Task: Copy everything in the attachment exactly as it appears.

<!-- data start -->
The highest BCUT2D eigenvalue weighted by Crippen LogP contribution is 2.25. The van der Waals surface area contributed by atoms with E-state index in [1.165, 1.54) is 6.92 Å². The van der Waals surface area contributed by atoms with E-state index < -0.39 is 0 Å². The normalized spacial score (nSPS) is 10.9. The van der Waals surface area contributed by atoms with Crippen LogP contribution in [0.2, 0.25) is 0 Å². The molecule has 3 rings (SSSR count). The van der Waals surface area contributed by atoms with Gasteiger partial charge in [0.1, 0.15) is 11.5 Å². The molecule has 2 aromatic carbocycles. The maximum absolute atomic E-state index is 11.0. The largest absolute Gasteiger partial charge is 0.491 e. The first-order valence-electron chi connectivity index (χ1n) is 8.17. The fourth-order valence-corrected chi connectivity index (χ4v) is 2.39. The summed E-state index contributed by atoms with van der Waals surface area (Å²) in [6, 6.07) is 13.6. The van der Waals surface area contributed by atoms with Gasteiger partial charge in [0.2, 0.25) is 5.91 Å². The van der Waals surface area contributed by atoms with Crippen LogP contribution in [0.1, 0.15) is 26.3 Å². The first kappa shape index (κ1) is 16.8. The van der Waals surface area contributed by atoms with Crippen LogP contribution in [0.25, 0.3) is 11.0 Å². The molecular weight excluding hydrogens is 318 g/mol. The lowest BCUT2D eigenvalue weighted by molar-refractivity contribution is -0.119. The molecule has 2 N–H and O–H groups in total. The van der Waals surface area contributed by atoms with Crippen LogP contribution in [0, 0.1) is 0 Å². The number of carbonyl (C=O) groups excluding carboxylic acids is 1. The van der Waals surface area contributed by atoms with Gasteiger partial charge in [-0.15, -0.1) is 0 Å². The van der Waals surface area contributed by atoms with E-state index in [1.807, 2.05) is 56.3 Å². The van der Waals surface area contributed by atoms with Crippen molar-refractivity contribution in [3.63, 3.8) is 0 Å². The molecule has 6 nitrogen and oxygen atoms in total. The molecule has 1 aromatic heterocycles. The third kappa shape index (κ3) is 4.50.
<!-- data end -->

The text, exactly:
The highest BCUT2D eigenvalue weighted by Crippen LogP contribution is 2.25. The van der Waals surface area contributed by atoms with E-state index in [1.165, 1.54) is 6.92 Å². The van der Waals surface area contributed by atoms with E-state index < -0.39 is 0 Å². The normalized spacial score (nSPS) is 10.9. The van der Waals surface area contributed by atoms with Crippen LogP contribution in [0.2, 0.25) is 0 Å². The molecule has 3 rings (SSSR count). The van der Waals surface area contributed by atoms with Gasteiger partial charge in [0.1, 0.15) is 11.5 Å². The molecule has 2 aromatic carbocycles. The maximum absolute atomic E-state index is 11.0. The largest absolute Gasteiger partial charge is 0.491 e. The first-order valence-electron chi connectivity index (χ1n) is 8.17. The fourth-order valence-corrected chi connectivity index (χ4v) is 2.39. The summed E-state index contributed by atoms with van der Waals surface area (Å²) in [6, 6.07) is 13.6. The van der Waals surface area contributed by atoms with Gasteiger partial charge in [0.2, 0.25) is 5.91 Å². The van der Waals surface area contributed by atoms with Crippen LogP contribution in [0.1, 0.15) is 26.3 Å². The first kappa shape index (κ1) is 16.8. The van der Waals surface area contributed by atoms with Crippen LogP contribution in [0.25, 0.3) is 11.0 Å². The molecular weight excluding hydrogens is 318 g/mol. The lowest BCUT2D eigenvalue weighted by molar-refractivity contribution is -0.119. The molecule has 2 N–H and O–H groups in total. The van der Waals surface area contributed by atoms with Crippen LogP contribution in [0, 0.1) is 0 Å². The number of carbonyl (C=O) groups excluding carboxylic acids is 1. The van der Waals surface area contributed by atoms with Gasteiger partial charge in [-0.15, -0.1) is 0 Å². The van der Waals surface area contributed by atoms with E-state index in [1.807, 2.05) is 56.3 Å². The van der Waals surface area contributed by atoms with Crippen molar-refractivity contribution in [3.63, 3.8) is 0 Å². The molecule has 6 nitrogen and oxygen atoms in total. The molecule has 1 aromatic heterocycles. The third kappa shape index (κ3) is 4.50.